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Native Pathways to Education
Alaska Native Cultural Resources
Indigenous Knowledge Systems
Indigenous Education Worldwide

Curriculum Resources for the Alaskan Environment

Subject Areas: communications, ecology, science, oral history, journalism

Timeline: ongoing; one to three years

Grade Levels: 9-12

Purpose: to use local information, resources, and informants to teach students basic skills


Sherie Steele
Traditional Hunter's



Square bullet Activities

  • Compile a list of the most common game animals in your community. Make life-cycle charts of each animal. Label the charts with English, Native, and scientific names for each stage of an animal's life. 
  • Divide the class into groups, each to research one species of animal. Let the group record as much as they themselves know about the animals: where they live, what they eat, how they spend their seasons, changes in coloration, size, relative value to humans, etc. 
  • Compile lists of questions, based on areas where students lack knowledge. Find answers in books and by interviewing hunters, cooks, sewers, and elders. (Book research and interviewing skills must be taught first. Let students practice on each other and on school personnel before interviewing outside of school.) Students may write for written material on their animal. 
  • Compare traditional knowledge to book knowledge. Do they always agree? Which will you trust more when hunting? Why? 
  • How have animal habitats and habits changed over the years according to local informants? How does this alter human lifestyles? How have changes in human lifestyles affected animal populations? 
  • After researching and discussing information gathered, each group should write up a final report using similar formats for each group. These reports will be compiled into chapters of a manual.

Square bullet Resources

  • Foxfire publications for ideas, methods 
  • Chamai: A Curriculum Guide to Community and Culturally Based Communications Skills Development-7-12, Department of Education


  • Write a series of short articles to publish in the school or community newsletter. These articles would give informants and students intermittent feedback and keep interest up, and after two years, they could be compiled in the larger booklet.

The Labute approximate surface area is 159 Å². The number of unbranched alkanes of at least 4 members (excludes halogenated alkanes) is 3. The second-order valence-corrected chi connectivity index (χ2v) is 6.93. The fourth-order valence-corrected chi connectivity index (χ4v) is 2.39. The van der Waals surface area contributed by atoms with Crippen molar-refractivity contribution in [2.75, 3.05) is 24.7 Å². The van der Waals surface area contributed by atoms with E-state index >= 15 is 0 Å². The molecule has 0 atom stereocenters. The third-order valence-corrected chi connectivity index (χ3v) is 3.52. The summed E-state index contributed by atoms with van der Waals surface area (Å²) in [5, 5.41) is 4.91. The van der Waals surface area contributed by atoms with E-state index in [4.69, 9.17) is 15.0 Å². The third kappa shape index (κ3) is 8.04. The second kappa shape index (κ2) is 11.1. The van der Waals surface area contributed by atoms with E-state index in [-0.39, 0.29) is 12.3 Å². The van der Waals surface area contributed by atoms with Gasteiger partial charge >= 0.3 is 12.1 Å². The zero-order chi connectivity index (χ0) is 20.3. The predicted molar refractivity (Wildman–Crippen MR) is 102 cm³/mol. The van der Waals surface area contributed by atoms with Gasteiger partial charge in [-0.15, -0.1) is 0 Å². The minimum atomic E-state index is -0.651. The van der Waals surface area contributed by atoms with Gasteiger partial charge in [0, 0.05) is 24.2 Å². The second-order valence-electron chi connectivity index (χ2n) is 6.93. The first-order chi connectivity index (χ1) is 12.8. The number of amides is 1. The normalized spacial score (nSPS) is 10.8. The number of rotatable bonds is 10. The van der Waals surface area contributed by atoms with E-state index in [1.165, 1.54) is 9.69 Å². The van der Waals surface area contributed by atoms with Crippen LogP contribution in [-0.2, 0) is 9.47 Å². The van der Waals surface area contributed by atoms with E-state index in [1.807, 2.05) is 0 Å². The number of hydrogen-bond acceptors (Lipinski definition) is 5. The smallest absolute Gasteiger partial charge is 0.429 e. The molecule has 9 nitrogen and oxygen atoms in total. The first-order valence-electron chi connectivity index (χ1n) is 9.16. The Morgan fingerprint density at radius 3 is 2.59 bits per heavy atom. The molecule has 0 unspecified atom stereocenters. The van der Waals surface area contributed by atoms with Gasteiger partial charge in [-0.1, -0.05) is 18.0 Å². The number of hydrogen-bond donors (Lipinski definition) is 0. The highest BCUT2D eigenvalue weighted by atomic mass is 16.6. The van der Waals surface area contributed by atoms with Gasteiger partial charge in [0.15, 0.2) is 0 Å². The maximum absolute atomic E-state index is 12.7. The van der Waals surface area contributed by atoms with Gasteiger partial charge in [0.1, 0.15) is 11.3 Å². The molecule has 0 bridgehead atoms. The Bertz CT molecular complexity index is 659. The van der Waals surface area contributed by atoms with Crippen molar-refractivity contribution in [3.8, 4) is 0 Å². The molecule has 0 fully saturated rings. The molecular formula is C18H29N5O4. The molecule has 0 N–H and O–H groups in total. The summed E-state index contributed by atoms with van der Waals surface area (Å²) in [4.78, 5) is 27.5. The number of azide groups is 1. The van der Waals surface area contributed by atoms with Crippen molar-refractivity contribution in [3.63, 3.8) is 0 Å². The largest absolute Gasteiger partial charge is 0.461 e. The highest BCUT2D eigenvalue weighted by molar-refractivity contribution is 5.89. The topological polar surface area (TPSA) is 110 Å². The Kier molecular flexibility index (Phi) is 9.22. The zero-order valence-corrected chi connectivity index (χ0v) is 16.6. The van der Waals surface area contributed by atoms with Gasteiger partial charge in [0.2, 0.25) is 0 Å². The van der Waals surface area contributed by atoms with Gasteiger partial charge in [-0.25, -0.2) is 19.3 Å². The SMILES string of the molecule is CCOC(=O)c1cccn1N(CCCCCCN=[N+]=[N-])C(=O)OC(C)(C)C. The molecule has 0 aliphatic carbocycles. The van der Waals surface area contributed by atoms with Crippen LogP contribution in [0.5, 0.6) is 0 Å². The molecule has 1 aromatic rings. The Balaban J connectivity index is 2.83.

• Concentrate on one or two animals and divide the work according to a method of research (book, interviews, report writing), research topic (life cycle, historical perspective, human consumption, etc.), or some other division of labor.


Carving and Jewelry Co-Op

Fund-Raising: Concessions/Raffle/Auction/T-Shirt Sales

Rummage Sales

Mail Order Business

School-Based Enterprises

Café Operation

Open House

Community Use of School Library

Village Recreation

Guest Speakers


Local Livelihood

On-the-Job/Cooperative Education

College Preparation

Teacher's Aide Training

Managing Community Affairs

Land Claims Brainstorming

The Corporation Game or Alaska Monopoly

Reconveyances: ANCSA Studies

Resource Development Options

City Council Meeting Simulation

Mock Board of Directors Meeting

REAA School Board Trip

Your Village

Family Tree

Village Archaeology

Building Traditional Dwellings

Cultural Heritage Projects

Traditional Hunters Manual

Ethnic Dinners

Following the Iditarod Dog Race

Visit to the Tribes

Trip to Mexico

Cross-Country Skiing

Firearms Handling

First-Aid Training

Christmas Shopping      



Go to University of AlaskaThe University of Alaska Fairbanks is an affirmative action/equal opportunity employer and educational institution and is a part of the University of Alaska system.


Alaska Native Knowledge Network
University of Alaska Fairbanks
PO Box 756730
Fairbanks  AK 99775-6730
Phone (907) 474.1902
Fax (907) 474.1957
Questions or comments?
Last modified August 17, 2006